Then I began noticing that there were “special” days everywhere. National Popcorn Day. National Donut Day. National Hot Dog Day. And my personal favorite, National Coffee Day!

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I like that  there are special days because it makes ordinary days just a bit more special. I am the mom who makes the popcorn, gets the free donuts (with the purchase of a beverage…. and then my donut is not so free anymore), makes hot dogs on that particular night, and takes her kids out in the pouring rain to get the coffee (because coffee makes my world go around).

Yet, those were not the only special days that I wanted to create for my family.

I wanted to make the ordinary days special- the special days that do not show up on the calendar.

I wanted to purposefully plan to make a regular Tuesday special by planning ahead a simple but memorable activity for my kids to look back on.

I wanted to plan ahead for a special time for my husband and I to enjoy after the kids had gone to bed.

So I did.

I began thinking about ways to make some of our ordinary days special. These are just a few ideas to get you started on making ordinary days special for your family.

  • Donut Day- Get your donut and then read your littles the book If You Give a Dog a Donut while you eat your donuts.
  • Chick-Fil-A Cow Appreciation Day- It is so much fun to dress up for your lunch or dinner! Pull out the paint, the old t-shirts, and some construction paper and make an event of going to your local Chick-Fil-A. special-days
  • American Girl Girl of the Year movie premier- If your little girl is a fan of AG like mine is, the date of the movie premier can turn an ordinary day into something special. We tend to make a girly afternoon of it. I pull out my nail polishes, curlers, hair straightener, curling iron, and then I paint my daughter’s nails and do her hair. She picks out a cute outfit complete with as many accessories as she wants, and we watch the movie together.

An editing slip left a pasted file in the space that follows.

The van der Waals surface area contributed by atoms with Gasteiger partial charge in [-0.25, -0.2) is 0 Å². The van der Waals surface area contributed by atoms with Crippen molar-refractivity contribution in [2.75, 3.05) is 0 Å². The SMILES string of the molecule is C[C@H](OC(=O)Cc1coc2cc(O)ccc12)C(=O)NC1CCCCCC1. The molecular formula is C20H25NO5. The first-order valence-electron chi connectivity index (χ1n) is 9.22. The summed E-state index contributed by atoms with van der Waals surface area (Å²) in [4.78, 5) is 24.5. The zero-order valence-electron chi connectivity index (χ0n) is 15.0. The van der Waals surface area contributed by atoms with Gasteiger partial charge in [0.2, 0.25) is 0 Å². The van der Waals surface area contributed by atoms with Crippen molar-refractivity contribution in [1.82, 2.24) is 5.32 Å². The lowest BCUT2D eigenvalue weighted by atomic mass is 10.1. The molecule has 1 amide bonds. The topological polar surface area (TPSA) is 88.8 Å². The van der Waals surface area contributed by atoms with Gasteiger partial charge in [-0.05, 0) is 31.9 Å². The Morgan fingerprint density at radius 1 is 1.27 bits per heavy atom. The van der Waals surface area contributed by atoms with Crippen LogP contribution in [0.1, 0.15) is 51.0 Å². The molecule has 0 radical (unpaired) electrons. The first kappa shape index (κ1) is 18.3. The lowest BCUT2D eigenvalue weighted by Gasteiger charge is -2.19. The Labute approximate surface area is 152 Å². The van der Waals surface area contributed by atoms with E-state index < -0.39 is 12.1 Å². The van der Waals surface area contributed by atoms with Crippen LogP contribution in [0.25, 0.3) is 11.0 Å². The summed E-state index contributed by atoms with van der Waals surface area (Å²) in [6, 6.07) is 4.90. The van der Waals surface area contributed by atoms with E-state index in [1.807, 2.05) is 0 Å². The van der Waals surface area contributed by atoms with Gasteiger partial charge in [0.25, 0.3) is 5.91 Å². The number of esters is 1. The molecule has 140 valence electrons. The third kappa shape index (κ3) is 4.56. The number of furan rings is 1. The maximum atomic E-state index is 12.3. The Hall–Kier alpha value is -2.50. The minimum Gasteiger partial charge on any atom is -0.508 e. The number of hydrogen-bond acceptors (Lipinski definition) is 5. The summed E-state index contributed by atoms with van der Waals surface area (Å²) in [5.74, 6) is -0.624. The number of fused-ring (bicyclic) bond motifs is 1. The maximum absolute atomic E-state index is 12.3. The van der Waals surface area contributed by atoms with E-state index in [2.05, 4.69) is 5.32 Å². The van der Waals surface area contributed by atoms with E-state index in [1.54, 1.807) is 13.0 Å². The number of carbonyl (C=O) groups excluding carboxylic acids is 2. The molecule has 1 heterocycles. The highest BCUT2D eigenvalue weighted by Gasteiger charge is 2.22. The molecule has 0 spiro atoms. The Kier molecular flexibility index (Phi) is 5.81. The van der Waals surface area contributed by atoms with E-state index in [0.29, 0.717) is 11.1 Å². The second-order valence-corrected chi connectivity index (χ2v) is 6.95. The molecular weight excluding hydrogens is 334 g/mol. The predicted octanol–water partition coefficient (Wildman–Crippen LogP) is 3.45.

• Beach Day- One benefit of living in Florida is the nearness and accessibility to beaches. The surf and sand have a way of making any ordinary day special. Pack a light lunch such as fruits, cheese sticks, pretzels, trail mix, plenty of water, and sunscreen and let them play. Sometimes we bring beach toys, sometimes we don’t.  ordinary-days
  • National Puppy Day- Do you have a dog? We don’t. But we can still celebrate National Puppy Day by going to a pet store and playing with the puppies.
  • Ring in the Olympics- There are so many ways to make the Olympics a special time for our families. We make our own torch, and, during the opening ceremonies, we have our very own torch relay. This time around, we have also chosen a particular sport to follow (gymnastics) and particular athlete to root for (Gabby Douglas). special-days